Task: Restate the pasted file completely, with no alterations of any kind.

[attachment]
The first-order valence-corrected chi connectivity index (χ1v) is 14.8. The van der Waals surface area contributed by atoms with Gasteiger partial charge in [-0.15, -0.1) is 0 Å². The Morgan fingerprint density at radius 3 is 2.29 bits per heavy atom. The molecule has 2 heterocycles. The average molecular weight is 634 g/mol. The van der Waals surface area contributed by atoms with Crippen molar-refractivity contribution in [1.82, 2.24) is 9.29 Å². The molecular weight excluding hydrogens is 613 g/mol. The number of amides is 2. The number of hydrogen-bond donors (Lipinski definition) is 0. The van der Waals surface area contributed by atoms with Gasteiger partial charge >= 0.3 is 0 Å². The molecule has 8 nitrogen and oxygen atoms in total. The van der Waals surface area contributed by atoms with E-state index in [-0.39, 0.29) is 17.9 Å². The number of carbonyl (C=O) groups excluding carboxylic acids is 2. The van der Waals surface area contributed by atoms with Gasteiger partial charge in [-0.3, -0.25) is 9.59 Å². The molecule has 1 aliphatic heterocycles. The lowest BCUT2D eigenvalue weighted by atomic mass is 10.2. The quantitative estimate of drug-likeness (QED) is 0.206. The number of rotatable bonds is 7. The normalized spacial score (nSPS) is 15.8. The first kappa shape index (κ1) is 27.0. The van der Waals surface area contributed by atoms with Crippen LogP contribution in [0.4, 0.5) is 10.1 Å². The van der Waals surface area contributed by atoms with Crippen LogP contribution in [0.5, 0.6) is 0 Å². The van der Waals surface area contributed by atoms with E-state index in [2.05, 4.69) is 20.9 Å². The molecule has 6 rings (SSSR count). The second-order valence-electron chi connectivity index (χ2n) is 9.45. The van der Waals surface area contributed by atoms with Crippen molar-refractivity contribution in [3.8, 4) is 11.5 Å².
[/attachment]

The first-order valence-corrected chi connectivity index (χ1v) is 14.8. The van der Waals surface area contributed by atoms with Gasteiger partial charge in [-0.15, -0.1) is 0 Å². The Morgan fingerprint density at radius 3 is 2.29 bits per heavy atom. The molecule has 2 heterocycles. The average molecular weight is 634 g/mol. The van der Waals surface area contributed by atoms with Crippen molar-refractivity contribution in [1.82, 2.24) is 9.29 Å². The molecular weight excluding hydrogens is 613 g/mol. The number of amides is 2. The number of hydrogen-bond donors (Lipinski definition) is 0. The van der Waals surface area contributed by atoms with Gasteiger partial charge >= 0.3 is 0 Å². The molecule has 8 nitrogen and oxygen atoms in total. The van der Waals surface area contributed by atoms with E-state index in [-0.39, 0.29) is 17.9 Å². The number of carbonyl (C=O) groups excluding carboxylic acids is 2. The van der Waals surface area contributed by atoms with Gasteiger partial charge in [-0.3, -0.25) is 9.59 Å². The molecule has 1 aliphatic heterocycles. The lowest BCUT2D eigenvalue weighted by atomic mass is 10.2. The quantitative estimate of drug-likeness (QED) is 0.206. The number of rotatable bonds is 7. The normalized spacial score (nSPS) is 15.8. The first kappa shape index (κ1) is 27.0. The van der Waals surface area contributed by atoms with Crippen LogP contribution in [0.4, 0.5) is 10.1 Å². The van der Waals surface area contributed by atoms with Crippen LogP contribution in [0.5, 0.6) is 0 Å². The van der Waals surface area contributed by atoms with E-state index in [2.05, 4.69) is 20.9 Å². The molecule has 6 rings (SSSR count). The second-order valence-electron chi connectivity index (χ2n) is 9.45. The van der Waals surface area contributed by atoms with Crippen molar-refractivity contribution in [3.8, 4) is 11.5 Å².